–Xochital in Mark Oshiro’s Each of Us a Desert [original emphasis]

But it gets very different very fast when you start thinking of everything, absolutely everything, that’s involved in your daily life. Start with how you’re brought up, kindergarten, school, and on. Or travel a bit further away from your home, or are able to talk with a stranger who trusts you with their life story.

For instance, I’m pretty sure that the sweater I’m wearing right now is “supposed” to be a boy’s. I saw it in a second-hand shop, liked the colors and print, liked the size, liked the price even more, and bought it. It’s a sweater; it kept me warm and left money in my pocket as a poor student. It still fits my “supposedly” “wrong” shape well enough after all the years I’ve had it. Who cares who is supposed to wear it?

Twitter CatCafeLiverpool Cat Fits Cat Sits

If it fits, I sits… err, wears. Me wearing this sweater isn’t hurting anything or anyone. But, of course, little things like an article of clothing can symbolically stand for larger issues, and those, as we all know, can really be thorny.

Humans really are storytelling animals.

Oshiro, Mark. Each of Us a Desert. New York: Tor, 2020, p. 374-5.

Images: Each of Us a Desert by Eppu Jensen. Cat in a box via Cat Cafe Liverpool.

Serving exactly what it sounds like, the Quotes feature excerpts other people’s thoughts.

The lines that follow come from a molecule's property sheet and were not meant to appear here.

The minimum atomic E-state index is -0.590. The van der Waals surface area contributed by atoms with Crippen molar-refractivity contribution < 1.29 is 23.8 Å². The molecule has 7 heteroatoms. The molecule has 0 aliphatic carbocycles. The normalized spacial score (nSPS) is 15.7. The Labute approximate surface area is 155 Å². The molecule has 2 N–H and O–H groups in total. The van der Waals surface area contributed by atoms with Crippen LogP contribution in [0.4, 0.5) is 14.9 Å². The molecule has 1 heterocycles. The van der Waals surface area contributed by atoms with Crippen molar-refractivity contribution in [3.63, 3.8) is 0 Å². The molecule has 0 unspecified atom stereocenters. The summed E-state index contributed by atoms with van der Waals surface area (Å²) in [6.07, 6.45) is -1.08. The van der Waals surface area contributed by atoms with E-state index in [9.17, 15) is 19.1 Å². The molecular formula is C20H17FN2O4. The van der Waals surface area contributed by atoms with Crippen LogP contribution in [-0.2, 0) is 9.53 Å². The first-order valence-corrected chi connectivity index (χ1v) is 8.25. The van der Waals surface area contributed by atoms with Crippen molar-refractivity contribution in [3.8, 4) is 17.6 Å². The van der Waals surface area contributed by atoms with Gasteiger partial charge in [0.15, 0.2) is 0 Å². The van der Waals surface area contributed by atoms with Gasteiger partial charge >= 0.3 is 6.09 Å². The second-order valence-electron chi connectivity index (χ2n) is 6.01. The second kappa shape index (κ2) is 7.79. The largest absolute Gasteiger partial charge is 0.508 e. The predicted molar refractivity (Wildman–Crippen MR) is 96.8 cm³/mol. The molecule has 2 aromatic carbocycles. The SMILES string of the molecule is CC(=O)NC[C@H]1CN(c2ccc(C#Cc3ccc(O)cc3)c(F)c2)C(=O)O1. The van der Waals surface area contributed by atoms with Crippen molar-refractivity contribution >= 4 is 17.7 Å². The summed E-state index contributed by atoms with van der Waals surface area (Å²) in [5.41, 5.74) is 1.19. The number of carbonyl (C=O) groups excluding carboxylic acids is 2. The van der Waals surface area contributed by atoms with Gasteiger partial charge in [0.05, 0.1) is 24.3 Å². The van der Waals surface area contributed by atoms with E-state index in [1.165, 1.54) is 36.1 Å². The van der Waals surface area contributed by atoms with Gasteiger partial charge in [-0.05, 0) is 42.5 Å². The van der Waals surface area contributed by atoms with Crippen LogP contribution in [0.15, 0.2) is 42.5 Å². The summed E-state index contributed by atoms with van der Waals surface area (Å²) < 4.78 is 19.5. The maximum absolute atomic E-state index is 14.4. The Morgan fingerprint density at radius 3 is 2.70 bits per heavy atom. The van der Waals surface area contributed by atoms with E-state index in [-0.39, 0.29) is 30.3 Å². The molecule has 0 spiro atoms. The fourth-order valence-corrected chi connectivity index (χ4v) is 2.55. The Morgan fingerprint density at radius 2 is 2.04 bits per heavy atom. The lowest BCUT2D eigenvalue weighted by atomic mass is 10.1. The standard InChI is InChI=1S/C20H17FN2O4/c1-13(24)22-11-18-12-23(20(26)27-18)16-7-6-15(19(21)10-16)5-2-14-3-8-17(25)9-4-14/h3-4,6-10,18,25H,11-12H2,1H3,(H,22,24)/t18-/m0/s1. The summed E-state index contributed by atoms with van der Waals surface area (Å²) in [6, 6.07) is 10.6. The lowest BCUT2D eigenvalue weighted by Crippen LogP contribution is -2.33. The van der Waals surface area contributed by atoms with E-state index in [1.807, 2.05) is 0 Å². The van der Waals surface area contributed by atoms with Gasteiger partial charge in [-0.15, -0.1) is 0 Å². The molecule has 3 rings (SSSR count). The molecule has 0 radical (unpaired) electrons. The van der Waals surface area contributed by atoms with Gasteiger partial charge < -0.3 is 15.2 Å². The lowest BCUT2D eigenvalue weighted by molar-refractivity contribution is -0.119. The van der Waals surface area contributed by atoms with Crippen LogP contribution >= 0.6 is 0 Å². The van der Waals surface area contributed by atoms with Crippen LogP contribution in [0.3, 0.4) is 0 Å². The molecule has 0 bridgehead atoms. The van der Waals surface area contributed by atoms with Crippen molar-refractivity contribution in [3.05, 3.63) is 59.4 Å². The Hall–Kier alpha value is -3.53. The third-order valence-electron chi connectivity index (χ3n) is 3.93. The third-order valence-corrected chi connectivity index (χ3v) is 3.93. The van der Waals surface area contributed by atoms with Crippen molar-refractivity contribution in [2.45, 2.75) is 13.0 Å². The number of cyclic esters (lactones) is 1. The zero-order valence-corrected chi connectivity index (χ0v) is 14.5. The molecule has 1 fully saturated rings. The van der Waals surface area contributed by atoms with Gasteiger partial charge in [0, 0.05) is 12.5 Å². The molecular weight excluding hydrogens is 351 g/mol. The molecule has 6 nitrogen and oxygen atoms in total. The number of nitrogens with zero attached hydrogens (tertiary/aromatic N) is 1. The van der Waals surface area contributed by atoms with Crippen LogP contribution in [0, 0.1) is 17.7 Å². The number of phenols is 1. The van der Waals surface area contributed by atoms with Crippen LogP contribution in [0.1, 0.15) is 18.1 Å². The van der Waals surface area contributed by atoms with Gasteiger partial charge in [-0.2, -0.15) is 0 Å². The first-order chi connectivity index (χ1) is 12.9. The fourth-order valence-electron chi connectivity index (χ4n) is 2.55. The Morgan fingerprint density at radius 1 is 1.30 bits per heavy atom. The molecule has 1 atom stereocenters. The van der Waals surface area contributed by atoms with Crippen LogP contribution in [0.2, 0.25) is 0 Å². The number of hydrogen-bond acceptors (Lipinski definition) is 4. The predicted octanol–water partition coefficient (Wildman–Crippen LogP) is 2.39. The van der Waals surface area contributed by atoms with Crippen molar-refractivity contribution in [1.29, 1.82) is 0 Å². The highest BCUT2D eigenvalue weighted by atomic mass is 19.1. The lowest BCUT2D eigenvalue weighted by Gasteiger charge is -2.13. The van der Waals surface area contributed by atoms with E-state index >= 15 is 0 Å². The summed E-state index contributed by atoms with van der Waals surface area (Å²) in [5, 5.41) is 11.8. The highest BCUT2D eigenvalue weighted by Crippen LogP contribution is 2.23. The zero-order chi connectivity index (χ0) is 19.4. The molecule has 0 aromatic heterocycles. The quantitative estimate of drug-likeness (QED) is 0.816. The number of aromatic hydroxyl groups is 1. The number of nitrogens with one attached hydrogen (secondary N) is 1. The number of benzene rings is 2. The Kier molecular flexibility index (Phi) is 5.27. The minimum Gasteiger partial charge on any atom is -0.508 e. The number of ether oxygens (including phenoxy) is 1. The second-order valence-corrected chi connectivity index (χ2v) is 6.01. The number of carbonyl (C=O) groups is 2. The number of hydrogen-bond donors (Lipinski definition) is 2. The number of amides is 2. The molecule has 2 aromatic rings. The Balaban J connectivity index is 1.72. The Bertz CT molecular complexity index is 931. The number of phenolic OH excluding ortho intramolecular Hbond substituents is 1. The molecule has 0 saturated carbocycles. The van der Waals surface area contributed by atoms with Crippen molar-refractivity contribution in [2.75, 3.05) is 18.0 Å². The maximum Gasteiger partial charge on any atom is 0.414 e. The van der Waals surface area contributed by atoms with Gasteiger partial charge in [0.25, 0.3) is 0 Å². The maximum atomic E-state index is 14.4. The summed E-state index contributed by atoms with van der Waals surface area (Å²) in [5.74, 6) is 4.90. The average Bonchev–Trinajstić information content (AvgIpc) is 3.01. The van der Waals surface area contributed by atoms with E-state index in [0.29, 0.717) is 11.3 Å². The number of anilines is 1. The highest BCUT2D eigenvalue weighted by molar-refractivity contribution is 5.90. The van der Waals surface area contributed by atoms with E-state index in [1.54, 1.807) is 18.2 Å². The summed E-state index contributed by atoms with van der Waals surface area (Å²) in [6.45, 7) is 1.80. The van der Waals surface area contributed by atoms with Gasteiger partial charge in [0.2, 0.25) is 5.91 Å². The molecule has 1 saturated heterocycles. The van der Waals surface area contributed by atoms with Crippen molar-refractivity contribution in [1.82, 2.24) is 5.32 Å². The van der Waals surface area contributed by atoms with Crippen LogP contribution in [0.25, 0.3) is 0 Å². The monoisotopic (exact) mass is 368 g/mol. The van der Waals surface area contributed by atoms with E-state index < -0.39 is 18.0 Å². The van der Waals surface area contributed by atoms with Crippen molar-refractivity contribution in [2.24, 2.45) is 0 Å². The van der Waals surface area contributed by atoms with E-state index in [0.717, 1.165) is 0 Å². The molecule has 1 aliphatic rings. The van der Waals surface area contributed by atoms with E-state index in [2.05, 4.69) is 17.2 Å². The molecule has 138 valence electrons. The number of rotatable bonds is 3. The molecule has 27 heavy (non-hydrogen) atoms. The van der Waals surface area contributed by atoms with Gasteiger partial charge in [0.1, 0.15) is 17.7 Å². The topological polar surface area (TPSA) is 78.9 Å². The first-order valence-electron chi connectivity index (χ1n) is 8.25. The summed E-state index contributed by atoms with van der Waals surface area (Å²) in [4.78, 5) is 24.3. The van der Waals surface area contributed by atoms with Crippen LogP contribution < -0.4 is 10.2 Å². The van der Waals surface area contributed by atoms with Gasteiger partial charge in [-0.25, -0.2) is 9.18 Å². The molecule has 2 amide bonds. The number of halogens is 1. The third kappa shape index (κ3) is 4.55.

Quotes: Almost None […] Depict a Successful Transformation of Society

Cara Buckley’s 2019 article in New York Times talks about how environmental concerns have been depicted in some recent superhero and sci-fi movies. Climate change may have been moved to the back burner in recent news; nevertheless, in the beginning of the article there is a very important, timely nugget:

“Humans ruined everything. They bred too much and choked the life out of the land, air and sea.

“And so they must be vaporized by half, or attacked by towering monsters, or vanquished by irate dwellers from the oceans’ polluted depths. Barring that, they face hardscrabble, desperate lives on a once verdant Earth now consumed by ice or drought.

“That is how many recent superhero and sci-fi movies — among them the latest Avengers and Godzilla pictures as well as ‘Aquaman,’ ‘Snowpiercer,’ ‘Blade Runner 2049,’ ‘Interstellar’ and ‘Mad Max: Fury Road’ — have invoked the climate crisis. They imagine postapocalyptic futures or dystopias where ecological collapse is inevitable, environmentalists are criminals, and eco-mindedness is the driving force of villains.

“But these takes are defeatist, critics say, and a growing chorus of voices is urging the entertainment industry to tell more stories that show humans adapting and reforming to ward off the worst climate threats.